I read somewhere that blueberries are the Queen of Berries.  Every year at this time I am reminded of blueberry’s royalty status and I am in total agreement.  Last year, I was so impressed with the generosity of our one year old blueberries that I insisted we immediately plant MORE.  We planted another 14 little plants, so we now have 28 bushes.

Above is a photo of what we pick every second day.

The smaller 125g punnet on the right is from our fourteen 1-year old bushes.

The larger 250g punnet on the left is from our fourteen 2-year old bushes.

So kind of Nature to point out that Age wins out over Youth in generosity, abundance, and productivity.  And the older bushes look better too.  Ha!

Our blueberries are planted right next to our raspberries, and here are some ways the blueberries (in my opinion) win out.

  1. Ease of Picking- Bluberries have no thorns or prickles.  The fruit are borne on the outer wood and grow in tight little clusters like grapes, easily accessible.  This as opposed to raspberries, with their prickles, their fruit hanging underneath and way inside a thicket of prickly canes, the new canes (without any berries) growing thickly and making picking more difficult.
  2. Shelf Life/Ability to Store- Blueberries are lovely, firm, rotund little berries, and they last and last in the fridge.  Raspberries, on the other hand, start to perish if you look at the sideways, easily squish, and start to grow mould after a couple of days in the fridge. They really need to be used eaten/asap.  Both are delicious eaten fresh and freeze well, but blueberries are far superior dried than raspberries.  Not that they ever last that long in our house.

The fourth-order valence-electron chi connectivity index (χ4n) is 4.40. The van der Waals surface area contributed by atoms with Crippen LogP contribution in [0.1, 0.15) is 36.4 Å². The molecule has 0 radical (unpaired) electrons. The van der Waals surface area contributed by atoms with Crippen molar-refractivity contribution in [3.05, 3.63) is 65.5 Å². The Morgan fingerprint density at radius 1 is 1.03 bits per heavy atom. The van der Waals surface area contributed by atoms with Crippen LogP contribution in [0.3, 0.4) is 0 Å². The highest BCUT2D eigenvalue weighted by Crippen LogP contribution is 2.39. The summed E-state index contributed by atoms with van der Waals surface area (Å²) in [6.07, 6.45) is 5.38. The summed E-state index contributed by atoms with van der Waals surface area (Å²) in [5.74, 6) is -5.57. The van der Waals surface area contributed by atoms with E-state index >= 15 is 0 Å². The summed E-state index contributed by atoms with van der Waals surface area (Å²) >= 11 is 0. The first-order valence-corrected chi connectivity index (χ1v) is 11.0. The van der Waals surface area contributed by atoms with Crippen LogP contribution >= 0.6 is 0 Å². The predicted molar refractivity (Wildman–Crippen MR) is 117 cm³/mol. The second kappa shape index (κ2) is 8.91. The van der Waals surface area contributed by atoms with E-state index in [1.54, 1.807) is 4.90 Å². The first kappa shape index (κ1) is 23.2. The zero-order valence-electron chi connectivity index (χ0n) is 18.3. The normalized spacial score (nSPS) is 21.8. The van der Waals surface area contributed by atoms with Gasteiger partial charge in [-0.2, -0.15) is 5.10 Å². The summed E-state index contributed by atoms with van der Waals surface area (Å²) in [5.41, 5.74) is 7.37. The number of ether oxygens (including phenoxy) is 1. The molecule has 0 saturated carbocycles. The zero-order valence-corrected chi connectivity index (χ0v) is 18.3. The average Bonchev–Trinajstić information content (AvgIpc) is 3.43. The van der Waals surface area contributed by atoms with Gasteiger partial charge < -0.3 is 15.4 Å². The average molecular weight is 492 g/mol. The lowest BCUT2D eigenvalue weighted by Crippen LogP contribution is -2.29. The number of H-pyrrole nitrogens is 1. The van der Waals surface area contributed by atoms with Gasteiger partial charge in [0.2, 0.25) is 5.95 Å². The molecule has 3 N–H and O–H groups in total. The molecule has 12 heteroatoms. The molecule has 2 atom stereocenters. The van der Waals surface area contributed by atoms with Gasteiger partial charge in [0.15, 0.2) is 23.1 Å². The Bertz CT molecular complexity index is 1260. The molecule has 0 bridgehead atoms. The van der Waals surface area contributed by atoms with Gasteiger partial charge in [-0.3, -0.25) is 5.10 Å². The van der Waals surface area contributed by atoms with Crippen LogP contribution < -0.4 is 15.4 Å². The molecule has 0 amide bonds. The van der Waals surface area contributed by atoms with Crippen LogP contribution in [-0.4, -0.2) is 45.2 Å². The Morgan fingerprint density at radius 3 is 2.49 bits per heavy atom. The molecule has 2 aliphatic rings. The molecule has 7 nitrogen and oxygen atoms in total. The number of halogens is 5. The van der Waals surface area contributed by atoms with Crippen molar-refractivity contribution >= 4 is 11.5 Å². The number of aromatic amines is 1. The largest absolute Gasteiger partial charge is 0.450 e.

3. Aesthetics-  Blueberries bushes are pretty!  They are pretty in spring, with their lush green leaves and charming cream bell flowers; they look great in summer, covered in clusters of blue fruits; and in Autumn, their leaves go orange and red.  Raspberries, on the other hand, have a tendency to grow tall and straggly.

The best thing about owning your own blueberries is being able to eat them in gluts.  Because they are so expensive, sold in their little punnets, we have always relished each single blueberry, often in a fruit salad or on a cheesecake or pavlova.  But when we bought the blueberry bushes, the woman we purchased them from showed us the ‘proper’ way to eat blueberries: in handfuls.

I can see a time in the coming years when the blueberries are so prolific that I may get sick of picking them; but in this, our second year of owning them, I am still completely smitten by the Queen of Berries.

Can you guess what berry holds the title of King?